Illegal Evidence

WASHINGTON – The Supreme Court said Wednesday that evidence obtained after illegal searches or arrests based on simple police mistakes may be used to prosecute criminal defendants.

Many libertarians have posted this news and are up in arms against this judgment. The bad news of course is that this will certainly lead to more people being convicted for drug related offenses, and to more warrantless searches which will be disguised as mistakes by the police. I think however that this is a good ruling. To go further, I think the evidence should be kept even if the warrantless search was not a mistake but a deliberate violation of rights.

John and Jack are supected of murder, but Jack has a good alibi and only John is tried. John is about to be convicted when Robert, a last minute witness testifies that he found the crime weapon in Jack's drawer. Robert is a small-time burglar, he broke into Jack's house to steal his huge TV. While looking for cash in the drawers, he found a gun and a bloody hankerchief. Since he read about John and Jack in the press he decided to do the right thing: help innocent John and get Jack convicted. Should we ignore the evidence on the ground that it was obtained as the proceed of a crime? Of course not, this would be absurd.

A cop making a warrantless search is commiting a crime, and he should be punished harshly for doing so. However, this does not mean that the evidence should be discarded. Evidence is information and information is neutral, it cannot be tainted with crime. The same goes for intellectual property, if I obtain a copyrighted work from someone, at least one crime was committed : the person who initially obtained the work (the information) broke the agreement not to disclose it to a third party. However, other people are not tied by this agreement and are not committing a crime by using and disclosing the information. Similarly, a judge or a jury has no reason to discard a piece of information. The fact that it was obtained as a proceed of a crime may cast doubt on the veractiy of the information, but it doesn't mean it should be ignored.

If one is concerned about warrantless searches, one should seek harsher punishment when they happen intentionally, or compensation for victims when they are conducted by mistake. If one is concerned with unjust drug law, one should also try to fight these.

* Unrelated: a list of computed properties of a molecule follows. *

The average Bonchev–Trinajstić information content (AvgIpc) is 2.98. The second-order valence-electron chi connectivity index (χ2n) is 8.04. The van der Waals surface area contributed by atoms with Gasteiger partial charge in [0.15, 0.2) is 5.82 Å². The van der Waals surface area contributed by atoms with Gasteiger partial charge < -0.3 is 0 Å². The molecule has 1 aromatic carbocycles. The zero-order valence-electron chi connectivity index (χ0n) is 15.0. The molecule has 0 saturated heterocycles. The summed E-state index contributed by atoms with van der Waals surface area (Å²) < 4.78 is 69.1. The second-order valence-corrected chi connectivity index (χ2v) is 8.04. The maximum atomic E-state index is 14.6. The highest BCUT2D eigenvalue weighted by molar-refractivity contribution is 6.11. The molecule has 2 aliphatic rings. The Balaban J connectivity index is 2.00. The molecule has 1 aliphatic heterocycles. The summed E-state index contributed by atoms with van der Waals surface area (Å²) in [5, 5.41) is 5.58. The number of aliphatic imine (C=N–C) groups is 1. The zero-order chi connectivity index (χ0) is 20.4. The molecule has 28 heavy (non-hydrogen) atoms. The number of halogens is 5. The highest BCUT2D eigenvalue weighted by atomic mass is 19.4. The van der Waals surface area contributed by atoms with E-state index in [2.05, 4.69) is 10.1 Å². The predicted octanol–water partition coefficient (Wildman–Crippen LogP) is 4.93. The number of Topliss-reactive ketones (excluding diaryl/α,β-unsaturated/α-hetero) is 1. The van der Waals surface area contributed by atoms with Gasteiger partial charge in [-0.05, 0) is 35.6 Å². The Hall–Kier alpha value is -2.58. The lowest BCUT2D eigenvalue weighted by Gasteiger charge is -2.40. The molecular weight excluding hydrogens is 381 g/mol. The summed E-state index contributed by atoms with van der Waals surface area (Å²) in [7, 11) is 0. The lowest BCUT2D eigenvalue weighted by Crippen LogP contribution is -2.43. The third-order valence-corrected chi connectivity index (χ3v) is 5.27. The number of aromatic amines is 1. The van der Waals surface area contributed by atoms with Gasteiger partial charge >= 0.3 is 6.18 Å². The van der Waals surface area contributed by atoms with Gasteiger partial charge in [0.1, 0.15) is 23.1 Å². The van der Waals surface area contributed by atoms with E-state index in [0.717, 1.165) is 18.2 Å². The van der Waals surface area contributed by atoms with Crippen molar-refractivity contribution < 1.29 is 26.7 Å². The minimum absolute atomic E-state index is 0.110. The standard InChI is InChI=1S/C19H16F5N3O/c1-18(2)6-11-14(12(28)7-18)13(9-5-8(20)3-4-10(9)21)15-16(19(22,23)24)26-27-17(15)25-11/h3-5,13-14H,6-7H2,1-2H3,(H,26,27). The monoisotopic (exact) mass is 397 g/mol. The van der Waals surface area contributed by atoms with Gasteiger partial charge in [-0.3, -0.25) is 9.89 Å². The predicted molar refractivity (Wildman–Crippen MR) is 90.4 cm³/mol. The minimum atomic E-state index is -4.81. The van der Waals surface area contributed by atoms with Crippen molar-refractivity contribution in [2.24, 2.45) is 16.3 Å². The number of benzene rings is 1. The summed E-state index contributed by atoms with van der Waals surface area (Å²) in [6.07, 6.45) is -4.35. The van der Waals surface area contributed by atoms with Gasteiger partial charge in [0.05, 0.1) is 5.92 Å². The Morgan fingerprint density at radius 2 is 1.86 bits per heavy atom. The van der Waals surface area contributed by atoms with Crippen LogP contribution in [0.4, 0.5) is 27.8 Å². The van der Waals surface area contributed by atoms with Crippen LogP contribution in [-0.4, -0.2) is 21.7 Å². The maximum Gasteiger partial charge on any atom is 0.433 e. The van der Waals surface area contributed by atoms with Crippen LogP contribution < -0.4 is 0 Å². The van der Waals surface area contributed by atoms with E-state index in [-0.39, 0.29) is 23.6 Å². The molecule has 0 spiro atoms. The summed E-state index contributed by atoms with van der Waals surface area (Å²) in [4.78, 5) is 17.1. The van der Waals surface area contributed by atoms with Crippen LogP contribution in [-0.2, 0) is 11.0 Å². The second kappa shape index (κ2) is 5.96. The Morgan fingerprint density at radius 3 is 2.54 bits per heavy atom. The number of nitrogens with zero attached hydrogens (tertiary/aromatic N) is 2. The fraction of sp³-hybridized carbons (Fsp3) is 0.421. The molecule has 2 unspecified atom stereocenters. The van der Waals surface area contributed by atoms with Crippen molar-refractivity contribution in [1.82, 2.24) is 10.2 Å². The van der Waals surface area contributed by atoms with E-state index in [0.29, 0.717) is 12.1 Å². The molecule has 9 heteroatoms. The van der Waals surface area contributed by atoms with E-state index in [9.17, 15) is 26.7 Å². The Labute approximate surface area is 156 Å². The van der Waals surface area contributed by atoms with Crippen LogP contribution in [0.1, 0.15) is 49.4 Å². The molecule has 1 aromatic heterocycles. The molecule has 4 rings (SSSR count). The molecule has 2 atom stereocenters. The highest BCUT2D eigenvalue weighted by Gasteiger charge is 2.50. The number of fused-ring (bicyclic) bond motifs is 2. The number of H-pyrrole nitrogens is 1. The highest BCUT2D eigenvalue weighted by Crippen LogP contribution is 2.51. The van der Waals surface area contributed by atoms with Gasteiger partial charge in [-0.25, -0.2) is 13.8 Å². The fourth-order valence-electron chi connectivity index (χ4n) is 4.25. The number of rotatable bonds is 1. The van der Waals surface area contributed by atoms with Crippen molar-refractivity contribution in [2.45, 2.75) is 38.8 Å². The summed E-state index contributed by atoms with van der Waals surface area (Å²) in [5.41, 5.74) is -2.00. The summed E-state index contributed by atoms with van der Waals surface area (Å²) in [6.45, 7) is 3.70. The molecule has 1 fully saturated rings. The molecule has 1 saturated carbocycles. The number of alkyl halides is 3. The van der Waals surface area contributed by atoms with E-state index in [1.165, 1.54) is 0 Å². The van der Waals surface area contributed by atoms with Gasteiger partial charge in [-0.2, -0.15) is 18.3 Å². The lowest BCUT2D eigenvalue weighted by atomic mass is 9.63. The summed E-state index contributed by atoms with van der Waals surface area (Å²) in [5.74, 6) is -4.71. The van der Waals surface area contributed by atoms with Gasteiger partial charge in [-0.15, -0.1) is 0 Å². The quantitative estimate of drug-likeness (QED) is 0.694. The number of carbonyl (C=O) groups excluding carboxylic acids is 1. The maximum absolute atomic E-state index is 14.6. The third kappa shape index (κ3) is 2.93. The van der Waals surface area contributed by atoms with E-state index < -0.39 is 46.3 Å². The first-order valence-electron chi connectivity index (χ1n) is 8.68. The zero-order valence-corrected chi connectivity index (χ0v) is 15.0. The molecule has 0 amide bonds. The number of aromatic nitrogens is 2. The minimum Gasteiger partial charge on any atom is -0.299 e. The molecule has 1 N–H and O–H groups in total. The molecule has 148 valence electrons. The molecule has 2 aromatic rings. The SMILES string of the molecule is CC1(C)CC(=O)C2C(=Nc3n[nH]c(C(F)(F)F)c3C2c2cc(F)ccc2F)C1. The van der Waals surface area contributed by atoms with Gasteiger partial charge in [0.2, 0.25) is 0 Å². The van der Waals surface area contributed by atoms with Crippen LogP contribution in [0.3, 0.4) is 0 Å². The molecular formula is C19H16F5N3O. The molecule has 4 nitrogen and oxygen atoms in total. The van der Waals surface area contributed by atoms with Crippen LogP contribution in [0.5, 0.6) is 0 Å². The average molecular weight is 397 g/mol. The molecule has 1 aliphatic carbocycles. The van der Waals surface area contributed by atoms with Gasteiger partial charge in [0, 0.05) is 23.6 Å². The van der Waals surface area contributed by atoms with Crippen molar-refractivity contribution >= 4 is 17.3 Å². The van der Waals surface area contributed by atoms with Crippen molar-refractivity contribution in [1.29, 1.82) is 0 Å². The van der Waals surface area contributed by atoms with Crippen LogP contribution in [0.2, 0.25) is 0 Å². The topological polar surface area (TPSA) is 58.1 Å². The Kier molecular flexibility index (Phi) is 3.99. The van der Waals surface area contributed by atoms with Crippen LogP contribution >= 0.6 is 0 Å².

However, saying evidence should be discarded is a poor consequentialist decision that violates people's right over their own brain, over the information they should to take into account.

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Studied law where?

>A cop making a warrantless search is commiting a crime, and he should be punished harshly for doing so.

There are several permissible reasons for making a search without a warrant, such as a pat down for weapons on traffic stop. The Constitution, as written, only protects one's home. The rest is case law extensions.

> However, this does not mean that the evidence should be discarded.

You don't watch "Law and Order?" A police officer wants to search a house. He uses a phone booth in his district to phone 911 and state that at XXX address it sounds like a woman is being beaten. Get gets the call and kicks in the door. Anything in plain view is admissible.

I did not study law. When I

I did not study law. When I say "crime", I mean aggression against someone's property or life, I do not mean, crime as defined by the US government.

I agree in principle.

I agree in principle. However, I think eliminating the exclusionary rule would only be safe in a society where police who engage in misconduct are consistently and severely punished, i.e. not ours. As it is, the threat of having illegally obtained evidence excluded is probably the only meaningful deterrent against illegal searches that police face.